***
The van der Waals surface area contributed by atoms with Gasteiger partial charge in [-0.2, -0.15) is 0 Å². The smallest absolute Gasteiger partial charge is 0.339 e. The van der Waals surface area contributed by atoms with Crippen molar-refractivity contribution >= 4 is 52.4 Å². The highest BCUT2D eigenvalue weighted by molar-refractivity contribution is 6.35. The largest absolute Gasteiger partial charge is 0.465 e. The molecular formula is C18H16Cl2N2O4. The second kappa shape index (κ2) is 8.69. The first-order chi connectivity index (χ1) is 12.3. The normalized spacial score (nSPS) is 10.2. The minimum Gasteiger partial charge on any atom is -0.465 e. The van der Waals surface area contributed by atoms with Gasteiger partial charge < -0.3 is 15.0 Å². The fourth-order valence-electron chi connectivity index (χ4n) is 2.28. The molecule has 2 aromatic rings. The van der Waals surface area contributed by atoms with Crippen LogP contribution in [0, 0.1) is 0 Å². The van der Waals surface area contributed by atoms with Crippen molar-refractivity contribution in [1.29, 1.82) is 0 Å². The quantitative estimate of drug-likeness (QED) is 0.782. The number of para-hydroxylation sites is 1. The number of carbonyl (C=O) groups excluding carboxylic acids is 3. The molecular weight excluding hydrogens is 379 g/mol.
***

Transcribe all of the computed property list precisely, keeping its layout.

The van der Waals surface area contributed by atoms with Gasteiger partial charge in [-0.2, -0.15) is 0 Å². The smallest absolute Gasteiger partial charge is 0.339 e. The van der Waals surface area contributed by atoms with Crippen molar-refractivity contribution >= 4 is 52.4 Å². The highest BCUT2D eigenvalue weighted by molar-refractivity contribution is 6.35. The largest absolute Gasteiger partial charge is 0.465 e. The molecular formula is C18H16Cl2N2O4. The second kappa shape index (κ2) is 8.69. The first-order chi connectivity index (χ1) is 12.3. The normalized spacial score (nSPS) is 10.2. The minimum Gasteiger partial charge on any atom is -0.465 e. The van der Waals surface area contributed by atoms with Gasteiger partial charge < -0.3 is 15.0 Å². The fourth-order valence-electron chi connectivity index (χ4n) is 2.28. The molecule has 2 aromatic rings. The van der Waals surface area contributed by atoms with Crippen LogP contribution in [0, 0.1) is 0 Å². The van der Waals surface area contributed by atoms with Crippen molar-refractivity contribution in [1.29, 1.82) is 0 Å². The quantitative estimate of drug-likeness (QED) is 0.782. The number of para-hydroxylation sites is 1. The number of carbonyl (C=O) groups excluding carboxylic acids is 3. The molecular weight excluding hydrogens is 379 g/mol.